Guillaume de Machaut (ca. 1300-1377) was the greatest French composer of his century, the creator of the first complete polyphonic Mass setting, and a renowned poet.
Guillaume de Machaut was born in the village of Machault in Champagne, near Reims. He became a cleric, and in 1323 he joined the household of King John of Bohemia as a secretary. John was the son of one German emperor and the father of another; his ancestral castle was Luxembourg. He was also the brother-in-law of one French king and later became the father-in-law of another, and his closest associations were with the French court. One of the most traveled noblemen of Europe and involved in numerous military campaigns, John took his secretary with him to Bohemia, Prussia, Poland, Lithuania, and Italy.
Later John settled Machaut at Reims with a canonicate. There Machaut lived from about 1340 on, quietly and peacefully, except for frequent trips to Paris and hunting expeditions; he was joined by his brother in 1355 and by his student, the poet Eustache Deschamps, who may have been his nephew. Machaut always kept in close touch with the royal family, and his last patron was Jean de France, Duke of Berry, the grandson of King John and brother of King Charles V of France. The Duke of Berry was one of the greatest art patrons of all time. The most beautiful of the five manuscripts that contain all Machaut's works was written for the duke under Machaut's personal supervision. Because of this "complete edition," Machaut's output reaches us fully and is the most voluminous of any composer before the 15th century.
In 1374 Machaut's brother died, and in April 1377 Guillaume followed him. Two poems written by Deschamps in May commemorate his death; shortly thereafter they were set to music by a composer of the younger generation, Andrieu, and they constitute the earliest such "complaint" about a poet or composer.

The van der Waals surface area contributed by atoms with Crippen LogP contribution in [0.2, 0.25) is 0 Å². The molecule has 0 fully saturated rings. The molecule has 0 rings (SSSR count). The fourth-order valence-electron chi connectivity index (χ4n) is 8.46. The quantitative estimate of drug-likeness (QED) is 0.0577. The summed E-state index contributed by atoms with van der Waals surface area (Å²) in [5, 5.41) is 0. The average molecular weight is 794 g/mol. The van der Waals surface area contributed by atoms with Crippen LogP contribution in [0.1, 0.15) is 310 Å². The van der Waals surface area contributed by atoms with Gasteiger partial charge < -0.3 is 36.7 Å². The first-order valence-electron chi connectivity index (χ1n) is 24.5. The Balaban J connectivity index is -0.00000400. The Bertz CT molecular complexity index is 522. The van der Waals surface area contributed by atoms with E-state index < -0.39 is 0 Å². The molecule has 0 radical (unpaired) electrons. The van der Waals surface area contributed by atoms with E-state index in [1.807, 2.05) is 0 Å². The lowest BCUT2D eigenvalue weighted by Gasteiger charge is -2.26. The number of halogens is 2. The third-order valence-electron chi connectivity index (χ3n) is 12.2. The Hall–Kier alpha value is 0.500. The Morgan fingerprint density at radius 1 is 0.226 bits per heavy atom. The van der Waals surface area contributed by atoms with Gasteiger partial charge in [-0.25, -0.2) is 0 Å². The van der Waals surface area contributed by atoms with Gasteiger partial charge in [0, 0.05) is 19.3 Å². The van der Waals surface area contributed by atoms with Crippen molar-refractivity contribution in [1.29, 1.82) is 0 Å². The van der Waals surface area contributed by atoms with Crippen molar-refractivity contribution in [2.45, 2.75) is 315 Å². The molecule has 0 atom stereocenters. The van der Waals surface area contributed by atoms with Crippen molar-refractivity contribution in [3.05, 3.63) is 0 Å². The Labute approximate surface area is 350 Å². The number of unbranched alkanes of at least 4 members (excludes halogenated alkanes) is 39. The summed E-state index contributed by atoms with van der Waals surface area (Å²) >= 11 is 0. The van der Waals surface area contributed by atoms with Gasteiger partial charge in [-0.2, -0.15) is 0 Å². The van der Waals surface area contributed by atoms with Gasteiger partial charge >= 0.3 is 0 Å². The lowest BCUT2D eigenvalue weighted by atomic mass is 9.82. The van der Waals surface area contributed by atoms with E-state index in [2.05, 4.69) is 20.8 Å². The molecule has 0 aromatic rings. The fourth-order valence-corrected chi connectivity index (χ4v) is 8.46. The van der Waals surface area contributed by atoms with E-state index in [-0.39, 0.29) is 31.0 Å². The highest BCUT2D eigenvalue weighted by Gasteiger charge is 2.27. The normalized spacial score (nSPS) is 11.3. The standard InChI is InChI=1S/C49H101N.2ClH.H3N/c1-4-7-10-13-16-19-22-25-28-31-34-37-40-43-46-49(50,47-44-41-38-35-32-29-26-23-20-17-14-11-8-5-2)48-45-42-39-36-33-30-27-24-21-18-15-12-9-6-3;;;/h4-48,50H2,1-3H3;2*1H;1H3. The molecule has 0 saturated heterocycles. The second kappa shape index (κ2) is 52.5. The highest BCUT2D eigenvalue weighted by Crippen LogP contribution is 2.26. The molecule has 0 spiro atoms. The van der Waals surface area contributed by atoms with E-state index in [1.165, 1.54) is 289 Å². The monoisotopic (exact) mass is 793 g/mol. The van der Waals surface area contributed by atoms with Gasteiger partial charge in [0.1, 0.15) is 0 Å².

In his poetry and in his life Machaut shows himself conscious of his lowly origin but also of his worth. He is dignified, but he can be rollicking and rustic; he is realistic and honest rather than formal. Machaut describes nature as he saw it, responds to the events of his day as a poet-historian, and gives a very honest account of his last love affair, that with Peronne, a girl of 18 or 20, with whom he fell in love during his early 60s; elsewhere he records the names of some eight other girls he had loved. But the majority of his poetry deals with love in the manner of the trouvères, whose style he sought to revive. In fact, he was the last composer outside of Germany to write monophonic songs like those of the trouvères.
Machaut's works can be divided into four categories. The first consists of larger poetic works: seven historical poems (dits); Le Remède de fortune, in part a textbook of poetry; Le Veoir dit (1362-1365), the story of his last love; La Prise d'Alexandrie (ca. 1370), chronicling the sack of Alexandria by the king of Cyprus in 1365; and seven others. Several of these works contain poems set to music. The second group comprises his shorter poems: La Louange des dames, some 270 poems in praise of women; and about 50 complaints and other poems. The third category includes poems set to his own music: 19 lais; 23 motets, with 2 texts each; and 101 pieces in the standard forms of the period (formes fixes) —ballade, virelai, and rondeau. The fourth group consists of two large musical works: the hocket David and a Mass. Many of these works reappear in manuscripts other than the five of his "complete edition," proving the composer's widespread fame. They are all available in modern editions.
Machaut's musical technique represents the ars nova, or new music, of the 14th century, championed by Philippe de Vitry in the preceding generation. It employs duple meter alongside the previously explored triple meter; the triad; isorhythm, that is, a lengthy rhythmic pattern applied to changing melodic phrases; and complex, often syncopated rhythm. Machaut also seems to have introduced such artifices as reading a melody backward; and his accompanied songs—a melody accompanied by two instruments—are the first of the genre to reach us, since those of Philippe de Vitry are lost.